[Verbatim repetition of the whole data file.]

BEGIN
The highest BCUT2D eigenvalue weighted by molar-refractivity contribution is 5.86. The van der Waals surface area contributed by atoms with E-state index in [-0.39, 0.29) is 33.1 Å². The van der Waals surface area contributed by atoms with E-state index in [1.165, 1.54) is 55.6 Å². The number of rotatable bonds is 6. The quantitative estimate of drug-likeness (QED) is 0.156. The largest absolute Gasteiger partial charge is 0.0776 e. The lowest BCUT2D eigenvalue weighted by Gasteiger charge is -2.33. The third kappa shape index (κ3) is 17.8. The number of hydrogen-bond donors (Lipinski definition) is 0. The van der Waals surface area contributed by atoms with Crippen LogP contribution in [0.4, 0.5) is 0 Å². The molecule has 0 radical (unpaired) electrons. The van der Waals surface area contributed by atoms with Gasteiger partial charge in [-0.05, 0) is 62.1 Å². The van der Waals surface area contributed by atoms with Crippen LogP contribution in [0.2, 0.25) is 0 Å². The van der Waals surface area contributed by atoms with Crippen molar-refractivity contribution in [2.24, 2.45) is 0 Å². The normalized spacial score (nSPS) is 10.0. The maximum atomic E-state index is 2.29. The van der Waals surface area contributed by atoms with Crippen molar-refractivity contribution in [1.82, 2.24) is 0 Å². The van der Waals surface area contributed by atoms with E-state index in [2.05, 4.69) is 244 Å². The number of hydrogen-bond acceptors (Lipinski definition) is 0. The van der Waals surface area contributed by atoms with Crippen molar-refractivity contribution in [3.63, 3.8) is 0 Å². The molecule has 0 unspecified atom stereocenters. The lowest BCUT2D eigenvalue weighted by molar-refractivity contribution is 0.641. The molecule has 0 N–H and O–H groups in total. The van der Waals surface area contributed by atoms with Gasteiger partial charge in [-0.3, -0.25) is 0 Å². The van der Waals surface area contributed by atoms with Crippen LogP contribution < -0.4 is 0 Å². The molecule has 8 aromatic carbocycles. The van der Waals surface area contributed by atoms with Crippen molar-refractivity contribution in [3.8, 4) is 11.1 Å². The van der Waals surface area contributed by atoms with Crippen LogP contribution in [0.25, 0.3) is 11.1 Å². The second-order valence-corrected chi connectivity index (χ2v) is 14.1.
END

The highest BCUT2D eigenvalue weighted by molar-refractivity contribution is 5.86. The van der Waals surface area contributed by atoms with E-state index in [-0.39, 0.29) is 33.1 Å². The van der Waals surface area contributed by atoms with E-state index in [1.165, 1.54) is 55.6 Å². The number of rotatable bonds is 6. The quantitative estimate of drug-likeness (QED) is 0.156. The largest absolute Gasteiger partial charge is 0.0776 e. The lowest BCUT2D eigenvalue weighted by Gasteiger charge is -2.33. The third kappa shape index (κ3) is 17.8. The number of hydrogen-bond donors (Lipinski definition) is 0. The van der Waals surface area contributed by atoms with Crippen LogP contribution in [0.4, 0.5) is 0 Å². The molecule has 0 radical (unpaired) electrons. The van der Waals surface area contributed by atoms with Gasteiger partial charge in [-0.05, 0) is 62.1 Å². The van der Waals surface area contributed by atoms with Crippen LogP contribution in [0.2, 0.25) is 0 Å². The van der Waals surface area contributed by atoms with Crippen molar-refractivity contribution in [2.24, 2.45) is 0 Å². The normalized spacial score (nSPS) is 10.0. The maximum atomic E-state index is 2.29. The van der Waals surface area contributed by atoms with Crippen molar-refractivity contribution in [1.82, 2.24) is 0 Å². The van der Waals surface area contributed by atoms with E-state index in [2.05, 4.69) is 244 Å². The number of hydrogen-bond acceptors (Lipinski definition) is 0. The van der Waals surface area contributed by atoms with Crippen molar-refractivity contribution in [3.63, 3.8) is 0 Å². The molecule has 0 unspecified atom stereocenters. The lowest BCUT2D eigenvalue weighted by molar-refractivity contribution is 0.641. The molecule has 0 N–H and O–H groups in total. The van der Waals surface area contributed by atoms with Gasteiger partial charge in [-0.3, -0.25) is 0 Å². The van der Waals surface area contributed by atoms with Crippen LogP contribution < -0.4 is 0 Å². The molecule has 8 aromatic carbocycles. The van der Waals surface area contributed by atoms with Crippen molar-refractivity contribution in [3.8, 4) is 11.1 Å². The van der Waals surface area contributed by atoms with Crippen LogP contribution in [0.25, 0.3) is 11.1 Å². The second-order valence-corrected chi connectivity index (χ2v) is 14.1.